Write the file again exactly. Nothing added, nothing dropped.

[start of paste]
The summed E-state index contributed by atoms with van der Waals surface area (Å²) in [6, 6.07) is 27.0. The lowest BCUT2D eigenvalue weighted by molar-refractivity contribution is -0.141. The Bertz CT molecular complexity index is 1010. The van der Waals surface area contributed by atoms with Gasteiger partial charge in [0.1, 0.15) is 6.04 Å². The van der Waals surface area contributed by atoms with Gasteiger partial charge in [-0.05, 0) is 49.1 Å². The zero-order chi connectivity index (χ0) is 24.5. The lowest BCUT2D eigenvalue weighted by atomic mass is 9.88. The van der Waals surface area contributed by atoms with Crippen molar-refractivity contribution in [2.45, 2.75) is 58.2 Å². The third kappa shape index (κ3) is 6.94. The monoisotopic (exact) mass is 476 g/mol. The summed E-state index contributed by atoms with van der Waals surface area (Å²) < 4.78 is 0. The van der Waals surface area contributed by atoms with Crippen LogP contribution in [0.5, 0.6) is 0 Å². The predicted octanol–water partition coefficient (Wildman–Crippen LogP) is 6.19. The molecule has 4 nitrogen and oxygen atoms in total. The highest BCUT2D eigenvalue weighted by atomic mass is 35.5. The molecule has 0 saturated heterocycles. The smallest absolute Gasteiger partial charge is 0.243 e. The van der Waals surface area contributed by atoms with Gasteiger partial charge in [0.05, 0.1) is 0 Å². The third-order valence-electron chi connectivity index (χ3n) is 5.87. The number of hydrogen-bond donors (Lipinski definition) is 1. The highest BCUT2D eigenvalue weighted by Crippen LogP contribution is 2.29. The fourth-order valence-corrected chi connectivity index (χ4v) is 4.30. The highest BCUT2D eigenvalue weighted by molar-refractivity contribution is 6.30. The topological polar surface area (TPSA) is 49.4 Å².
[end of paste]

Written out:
The summed E-state index contributed by atoms with van der Waals surface area (Å²) in [6, 6.07) is 27.0. The lowest BCUT2D eigenvalue weighted by molar-refractivity contribution is -0.141. The Bertz CT molecular complexity index is 1010. The van der Waals surface area contributed by atoms with Gasteiger partial charge in [0.1, 0.15) is 6.04 Å². The van der Waals surface area contributed by atoms with Gasteiger partial charge in [-0.05, 0) is 49.1 Å². The zero-order chi connectivity index (χ0) is 24.5. The lowest BCUT2D eigenvalue weighted by atomic mass is 9.88. The van der Waals surface area contributed by atoms with Crippen molar-refractivity contribution in [2.45, 2.75) is 58.2 Å². The third kappa shape index (κ3) is 6.94. The monoisotopic (exact) mass is 476 g/mol. The summed E-state index contributed by atoms with van der Waals surface area (Å²) < 4.78 is 0. The van der Waals surface area contributed by atoms with Crippen LogP contribution in [0.5, 0.6) is 0 Å². The predicted octanol–water partition coefficient (Wildman–Crippen LogP) is 6.19. The molecule has 4 nitrogen and oxygen atoms in total. The highest BCUT2D eigenvalue weighted by atomic mass is 35.5. The molecule has 0 saturated heterocycles. The smallest absolute Gasteiger partial charge is 0.243 e. The van der Waals surface area contributed by atoms with Gasteiger partial charge in [0.05, 0.1) is 0 Å². The third-order valence-electron chi connectivity index (χ3n) is 5.87. The number of hydrogen-bond donors (Lipinski definition) is 1. The highest BCUT2D eigenvalue weighted by Crippen LogP contribution is 2.29. The fourth-order valence-corrected chi connectivity index (χ4v) is 4.30. The highest BCUT2D eigenvalue weighted by molar-refractivity contribution is 6.30. The topological polar surface area (TPSA) is 49.4 Å².